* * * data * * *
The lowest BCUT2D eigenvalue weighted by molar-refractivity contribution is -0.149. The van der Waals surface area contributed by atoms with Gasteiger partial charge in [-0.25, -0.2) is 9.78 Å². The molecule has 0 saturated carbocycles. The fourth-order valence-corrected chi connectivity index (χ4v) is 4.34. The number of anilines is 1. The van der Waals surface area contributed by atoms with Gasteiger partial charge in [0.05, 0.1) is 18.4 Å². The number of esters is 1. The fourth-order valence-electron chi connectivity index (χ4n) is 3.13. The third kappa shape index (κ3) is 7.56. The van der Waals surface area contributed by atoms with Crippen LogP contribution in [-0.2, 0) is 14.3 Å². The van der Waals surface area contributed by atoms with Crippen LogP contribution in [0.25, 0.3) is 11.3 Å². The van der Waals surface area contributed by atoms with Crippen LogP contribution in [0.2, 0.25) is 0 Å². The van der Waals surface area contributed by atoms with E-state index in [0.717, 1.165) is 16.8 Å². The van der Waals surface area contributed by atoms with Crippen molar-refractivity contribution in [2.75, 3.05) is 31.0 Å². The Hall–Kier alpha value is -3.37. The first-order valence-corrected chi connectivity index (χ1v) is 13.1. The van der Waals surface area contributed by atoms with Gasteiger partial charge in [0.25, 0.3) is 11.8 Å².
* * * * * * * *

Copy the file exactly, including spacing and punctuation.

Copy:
The lowest BCUT2D eigenvalue weighted by molar-refractivity contribution is -0.149. The van der Waals surface area contributed by atoms with Gasteiger partial charge in [-0.25, -0.2) is 9.78 Å². The molecule has 0 saturated carbocycles. The fourth-order valence-corrected chi connectivity index (χ4v) is 4.34. The number of anilines is 1. The van der Waals surface area contributed by atoms with Gasteiger partial charge in [0.05, 0.1) is 18.4 Å². The number of esters is 1. The fourth-order valence-electron chi connectivity index (χ4n) is 3.13. The third kappa shape index (κ3) is 7.56. The van der Waals surface area contributed by atoms with Crippen LogP contribution in [-0.2, 0) is 14.3 Å². The van der Waals surface area contributed by atoms with Crippen LogP contribution in [0.25, 0.3) is 11.3 Å². The van der Waals surface area contributed by atoms with Crippen LogP contribution in [0.2, 0.25) is 0 Å². The van der Waals surface area contributed by atoms with E-state index in [0.717, 1.165) is 16.8 Å². The van der Waals surface area contributed by atoms with Crippen molar-refractivity contribution in [2.75, 3.05) is 31.0 Å². The Hall–Kier alpha value is -3.37. The first-order valence-corrected chi connectivity index (χ1v) is 13.1. The van der Waals surface area contributed by atoms with Gasteiger partial charge in [0.25, 0.3) is 11.8 Å².